Document with seal (Portable Antiquities Scheme/ The Trustees of the British Museum)

In the Middle Ages, anyone with property or money would probably need to seal official documents, or send letters in the course of managing personal and family business. Royalty, nobility and the Church had large and impressive official seals attached to their documents. People of lesser rank, such as clerics, merchants or farmers, would use small seal matrices made of lead or copper alloy to imprint a wax seal only 1-2cms across. Silver seal matrices are rarer and so we can imagine someone of some wealth and social status owned our silver seal matrix.

These small, common seal matrices were suspended by a cord from a belt or carried in a purse and so frequently got lost. As a result, metal detectorists find lots of seal matrices. The Portable Antiquities Scheme has recorded over 4,000 seal matrices on its database – 139 of them are from Essex.

Impression of the medieval seal matrix recently acquired by the museum

Seal matrices show a wonderful variety of inscriptions and designs, though there are certain themes which were popular. Many give us the names of their owners, ordinary people such as ‘Richard son of Ralph’ or ‘Annais the wife of William Dun’. Religious symbols and portraits of favourite saints occur as well as comic ones, such as a sleeping lion with the inscription ‘Wake Me No Man’. Other inscriptions include an instruction in Latin ‘Frange. Lege.Tege’ meaning ‘Break [the seal]. Read [the letter]. Conceal [the contents]’. Carolyn’s personal favourite was a seal matrix shown to her by a local metal-detectorist several years ago. It was engraved with a comical medieval ‘cartoon’ character which had a large two-faced head, running along on two little legs. The Latin inscription translated as ‘The Seal of Nonesuch’. Clearly some of our ancestors enjoyed a joke!

You can see some of the museum’s collection of Treasure on display in the Great Hall or have a look at our Treasure20 campaign

Object of the Month – July 2017

 Handaxe from Warren Hill, near Mildenhall, Suffolk

July’s Object of the Month is a flint handaxe made and used by an unknown ancient human around half a million years ago. It will be featured in our next special exhibition, Life in the Ice Age which opens on 12 August 2017.

Over many thousands of years, the handaxe has been rolled and blunted by rivers and glaciers, and stained by minerals, but it still shows signs of deliberate shaping to form an edged tool.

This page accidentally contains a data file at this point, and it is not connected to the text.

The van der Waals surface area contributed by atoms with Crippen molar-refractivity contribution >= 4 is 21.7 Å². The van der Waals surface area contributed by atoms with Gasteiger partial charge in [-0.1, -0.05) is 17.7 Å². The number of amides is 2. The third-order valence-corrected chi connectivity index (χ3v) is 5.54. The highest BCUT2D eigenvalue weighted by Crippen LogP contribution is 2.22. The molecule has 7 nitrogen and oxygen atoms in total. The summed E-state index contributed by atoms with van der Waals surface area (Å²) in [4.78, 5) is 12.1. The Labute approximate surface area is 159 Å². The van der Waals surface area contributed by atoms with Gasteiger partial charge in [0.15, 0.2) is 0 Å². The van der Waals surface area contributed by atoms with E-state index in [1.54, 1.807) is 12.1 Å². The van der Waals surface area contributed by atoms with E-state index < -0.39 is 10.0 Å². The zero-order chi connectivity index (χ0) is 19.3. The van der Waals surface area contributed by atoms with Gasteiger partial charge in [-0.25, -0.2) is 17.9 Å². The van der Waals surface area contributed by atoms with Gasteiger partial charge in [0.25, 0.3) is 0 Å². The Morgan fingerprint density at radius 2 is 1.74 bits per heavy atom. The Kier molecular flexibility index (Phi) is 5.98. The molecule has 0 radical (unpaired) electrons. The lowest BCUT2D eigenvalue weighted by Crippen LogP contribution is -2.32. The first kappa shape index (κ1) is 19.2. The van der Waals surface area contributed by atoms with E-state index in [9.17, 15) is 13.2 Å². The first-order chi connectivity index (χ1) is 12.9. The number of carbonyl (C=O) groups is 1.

The reverse side of the Handaxe

‘Handaxe’ is the name we use to describe these early multi-purpose hand-held tools for cutting, chopping and grinding. Experiments have shown that they were efficient tools for butchering large animals, and for chopping and pounding other foods such as edible roots. The people who made and used them were ‘hunter-gatherers’, who hunted herds of wild animals, and gathered natural foods such as nuts, berries and edible plants.

A Short History of Handaxes

The earliest humans to make simple stone chopping tools lived in Africa about 2 million years ago. When a new species of early human, Homo erectus, developed about 1.8 million years ago, they used more carefully shaped cutting tools, which we call handaxes.

By 1.5 million years ago, humans had spread out of Africa into southern Europe and continued to make handaxes wherever there was flint or other suitable stone. As humans evolved and learned to cope with different environments, so handaxes evolved: there are many variations of size and shape. It continued to be the main tool of many human cultures up to around 50,000 years ago, when modern humans appeared, and stopped making and using handaxes.

Joseph Clarke’s collection

Joseph Clarke

Our handaxe is marked to show that it came from the collection of Joseph Clarke (1802 – 1895), who was a local antiquarian. Joseph and his brother Joshua were active members of the Saffron Walden Natural History Society (later Saffron Walden Museum Society) and as trustees they played an important role in the Museum. Joseph was a Fellow of the Society of Antiquaries of London and his network of contacts enabled him to collect objects from beyond the local area.

 

 

The site at Warren Hill

Warren Hill became famous in the nineteenth century for the large number of ancient handaxes and flake tools found there, many of which, like this handaxe, eventually found their way into museum collections. The age of the Warren Hill deposits and the flint tools in them has been debated for over a century. Investigations in the 1990s suggested that the gravels were part of a now extinct river system, called the Bytham River, which flowed from the Midlands across East Anglia and out into the North Sea. Later the Anglian Glaciation destroyed the Bytham River and created our present-day landscape. So the flint tools from the Warren Hill gravels must date from before the Anglian Glaciation, about 500,000 years ago. Evidence of human activity before the Anglian Glaciation is very rare because the ice sheets destroyed most of it._

Map showing the site of Warren Hill

_

You can see this Handaxe on display in the museum until Sunday 30th July, and in our upcoming exhibition ‘Life in the Ice Age’, which opens on the 12th August.

Object of the Month – November 2016